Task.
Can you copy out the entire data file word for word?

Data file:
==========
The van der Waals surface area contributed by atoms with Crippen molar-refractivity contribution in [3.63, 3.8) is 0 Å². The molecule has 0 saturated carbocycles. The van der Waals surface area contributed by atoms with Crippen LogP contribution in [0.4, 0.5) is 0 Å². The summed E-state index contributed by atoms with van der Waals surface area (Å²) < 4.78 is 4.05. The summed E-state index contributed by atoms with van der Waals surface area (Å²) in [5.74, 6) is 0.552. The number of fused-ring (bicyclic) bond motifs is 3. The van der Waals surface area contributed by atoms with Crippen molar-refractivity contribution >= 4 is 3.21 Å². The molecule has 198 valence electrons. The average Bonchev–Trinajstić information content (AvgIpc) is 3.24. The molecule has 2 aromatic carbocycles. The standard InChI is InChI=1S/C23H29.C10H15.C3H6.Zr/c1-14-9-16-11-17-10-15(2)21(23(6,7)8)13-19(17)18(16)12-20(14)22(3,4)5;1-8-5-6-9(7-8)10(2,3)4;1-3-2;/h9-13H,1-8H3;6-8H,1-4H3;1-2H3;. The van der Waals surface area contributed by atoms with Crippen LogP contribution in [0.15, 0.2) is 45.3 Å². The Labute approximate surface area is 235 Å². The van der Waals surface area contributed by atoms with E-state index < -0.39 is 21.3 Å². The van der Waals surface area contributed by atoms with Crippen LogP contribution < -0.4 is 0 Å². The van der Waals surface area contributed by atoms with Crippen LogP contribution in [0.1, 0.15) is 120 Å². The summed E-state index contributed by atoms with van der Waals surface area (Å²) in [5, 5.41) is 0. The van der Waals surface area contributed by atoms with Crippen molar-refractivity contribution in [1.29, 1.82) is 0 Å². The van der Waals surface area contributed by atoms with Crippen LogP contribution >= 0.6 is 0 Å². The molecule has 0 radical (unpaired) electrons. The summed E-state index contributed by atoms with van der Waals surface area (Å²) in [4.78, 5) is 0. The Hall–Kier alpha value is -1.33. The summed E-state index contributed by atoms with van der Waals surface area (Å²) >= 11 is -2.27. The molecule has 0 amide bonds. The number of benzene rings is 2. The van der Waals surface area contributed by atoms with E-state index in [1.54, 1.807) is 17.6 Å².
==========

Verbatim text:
The van der Waals surface area contributed by atoms with Crippen molar-refractivity contribution in [3.63, 3.8) is 0 Å². The molecule has 0 saturated carbocycles. The van der Waals surface area contributed by atoms with Crippen LogP contribution in [0.4, 0.5) is 0 Å². The summed E-state index contributed by atoms with van der Waals surface area (Å²) < 4.78 is 4.05. The summed E-state index contributed by atoms with van der Waals surface area (Å²) in [5.74, 6) is 0.552. The number of fused-ring (bicyclic) bond motifs is 3. The van der Waals surface area contributed by atoms with Crippen molar-refractivity contribution >= 4 is 3.21 Å². The molecule has 198 valence electrons. The average Bonchev–Trinajstić information content (AvgIpc) is 3.24. The molecule has 2 aromatic carbocycles. The standard InChI is InChI=1S/C23H29.C10H15.C3H6.Zr/c1-14-9-16-11-17-10-15(2)21(23(6,7)8)13-19(17)18(16)12-20(14)22(3,4)5;1-8-5-6-9(7-8)10(2,3)4;1-3-2;/h9-13H,1-8H3;6-8H,1-4H3;1-2H3;. The van der Waals surface area contributed by atoms with Crippen LogP contribution in [0.15, 0.2) is 45.3 Å². The Labute approximate surface area is 235 Å². The van der Waals surface area contributed by atoms with E-state index < -0.39 is 21.3 Å². The van der Waals surface area contributed by atoms with Crippen LogP contribution < -0.4 is 0 Å². The van der Waals surface area contributed by atoms with Crippen LogP contribution in [0.1, 0.15) is 120 Å². The summed E-state index contributed by atoms with van der Waals surface area (Å²) in [5, 5.41) is 0. The van der Waals surface area contributed by atoms with Crippen molar-refractivity contribution in [1.29, 1.82) is 0 Å². The van der Waals surface area contributed by atoms with Crippen LogP contribution >= 0.6 is 0 Å². The molecule has 0 radical (unpaired) electrons. The summed E-state index contributed by atoms with van der Waals surface area (Å²) in [4.78, 5) is 0. The Hall–Kier alpha value is -1.33. The summed E-state index contributed by atoms with van der Waals surface area (Å²) >= 11 is -2.27. The molecule has 0 amide bonds. The number of benzene rings is 2. The van der Waals surface area contributed by atoms with E-state index in [1.54, 1.807) is 17.6 Å².